UX and UI Design is a term that you may be hearing a lot lately, but what does it actually mean?
When someone says “I’m a web designer,” this occupation title is something that most people will be familiar with, however, a lot has changed in a world where almost everyone owns a mobile phone, has a facebook profile and uses google instead of a phonebook to look up businesses. Now days, it’s not enough to just create a website, give it a somewhat good navigation that consists of around 5-10 pages and make it visually pleasing, now we expect more… much more.
Investments and stakes into company’s online presence and online information delivery is rising dramatically and the interaction with apps has become a customer expectation.
Where once a business may have drawn up an instruction manual to go out with their product, now they can:
- prepare an online training experience
- push out further engagement
- create online communities with other users of the product
- keep users informed of updates to products
- deliver surveys and gain feedback
- …the possibilities are endless.
So… what is the best way to keep customers engaged in your product or service?
Well first up, we need a good product! Ok, now we can get into the nitty-gritty… one of the biggest keys in delivering information is to make the user journey a joyful one and this is where a UX Designer and a UI Designer come into the mix.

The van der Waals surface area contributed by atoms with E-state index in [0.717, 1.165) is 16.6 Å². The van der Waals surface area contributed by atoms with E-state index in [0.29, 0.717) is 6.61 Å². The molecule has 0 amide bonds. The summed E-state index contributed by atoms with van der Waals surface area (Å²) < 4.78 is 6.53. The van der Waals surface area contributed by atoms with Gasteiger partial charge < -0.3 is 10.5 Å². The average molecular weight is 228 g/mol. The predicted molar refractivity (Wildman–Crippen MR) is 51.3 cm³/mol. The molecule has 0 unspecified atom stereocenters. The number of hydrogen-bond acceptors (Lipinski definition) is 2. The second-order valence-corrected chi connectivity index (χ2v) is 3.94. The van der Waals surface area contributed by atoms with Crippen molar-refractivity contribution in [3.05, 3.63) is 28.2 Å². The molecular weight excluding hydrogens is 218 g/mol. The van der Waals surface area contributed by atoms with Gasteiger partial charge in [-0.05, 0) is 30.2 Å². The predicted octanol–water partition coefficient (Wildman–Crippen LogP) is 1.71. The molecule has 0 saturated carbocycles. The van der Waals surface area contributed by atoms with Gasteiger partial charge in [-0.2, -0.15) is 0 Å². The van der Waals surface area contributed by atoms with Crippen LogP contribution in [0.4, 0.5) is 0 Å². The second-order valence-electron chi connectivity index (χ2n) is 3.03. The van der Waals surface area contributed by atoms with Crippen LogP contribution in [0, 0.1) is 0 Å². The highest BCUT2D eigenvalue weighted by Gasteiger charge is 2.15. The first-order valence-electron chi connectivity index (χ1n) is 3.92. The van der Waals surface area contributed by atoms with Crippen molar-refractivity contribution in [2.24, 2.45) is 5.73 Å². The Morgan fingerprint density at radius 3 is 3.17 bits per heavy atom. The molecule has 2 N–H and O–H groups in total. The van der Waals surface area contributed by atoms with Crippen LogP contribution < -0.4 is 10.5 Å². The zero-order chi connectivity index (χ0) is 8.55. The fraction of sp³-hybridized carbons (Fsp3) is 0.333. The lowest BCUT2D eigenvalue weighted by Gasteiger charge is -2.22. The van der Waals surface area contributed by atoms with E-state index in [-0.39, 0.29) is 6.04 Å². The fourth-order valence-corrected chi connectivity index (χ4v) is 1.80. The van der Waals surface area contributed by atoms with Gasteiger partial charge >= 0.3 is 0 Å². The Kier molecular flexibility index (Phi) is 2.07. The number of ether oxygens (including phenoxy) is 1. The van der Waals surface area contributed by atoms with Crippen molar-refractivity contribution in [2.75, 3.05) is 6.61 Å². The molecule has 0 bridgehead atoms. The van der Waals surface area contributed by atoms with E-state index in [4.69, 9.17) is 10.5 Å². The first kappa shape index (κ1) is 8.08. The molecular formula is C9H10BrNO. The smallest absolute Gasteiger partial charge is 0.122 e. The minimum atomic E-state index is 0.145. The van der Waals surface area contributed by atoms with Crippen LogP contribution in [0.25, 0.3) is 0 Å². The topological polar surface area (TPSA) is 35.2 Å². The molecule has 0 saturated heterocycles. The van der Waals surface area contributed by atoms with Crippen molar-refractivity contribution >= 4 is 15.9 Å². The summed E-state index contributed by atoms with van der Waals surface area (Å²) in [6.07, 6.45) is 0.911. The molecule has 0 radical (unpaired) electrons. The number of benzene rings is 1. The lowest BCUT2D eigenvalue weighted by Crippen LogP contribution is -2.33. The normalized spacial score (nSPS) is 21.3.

The UX Research helps us understand what the user wants and needs, the UX Design interprets this information, draws up conclusions and wireframes and then the UI Designer translates this into something more visually detailed.
Let me break this down into four areas, bare in mind, these areas can be intertwined.
Any good project always starts with research, find out who the users are and what they need and want.
Obtain qualitative and quantitative data by conducting, user surveys, user interviews, google analytics, analysing the competition and gathering market data, then follow through with setting up user personas and A/B testing.
The objective is to create the ‘best’ user experience.
UX Design takes the UX Research and continues it through to the look and feel of the product, while also exploring different ways to solve a specific user problem and ensuring the product logically flows from one step to the next. Designs can be refined via wireframes, storyboards, card sorting, and sitemaps.
UX designers can often take on the role of also gathering UX research.
Now it’s up to the UI designer to take a closer look at the visual elements in the product.
…look at the layout and styling based on the path that the UX designer has laid out, while also considering the brand.
The UI designer will look at prototyping and design each screen or page with which a user interacts, they will look at styling buttons, dropdowns, accordions, tabs, sliders, control knobs, form functions, error messages (the list goes on) and ensure their design is intuitive to the user and is consistent to the styling.
The boundary between UI and UX designers is fairly blurred and it is not uncommon for companies to opt to combine these roles.
So… what’s a good design without anyone to develop it?
This is where the front-end developer comes in.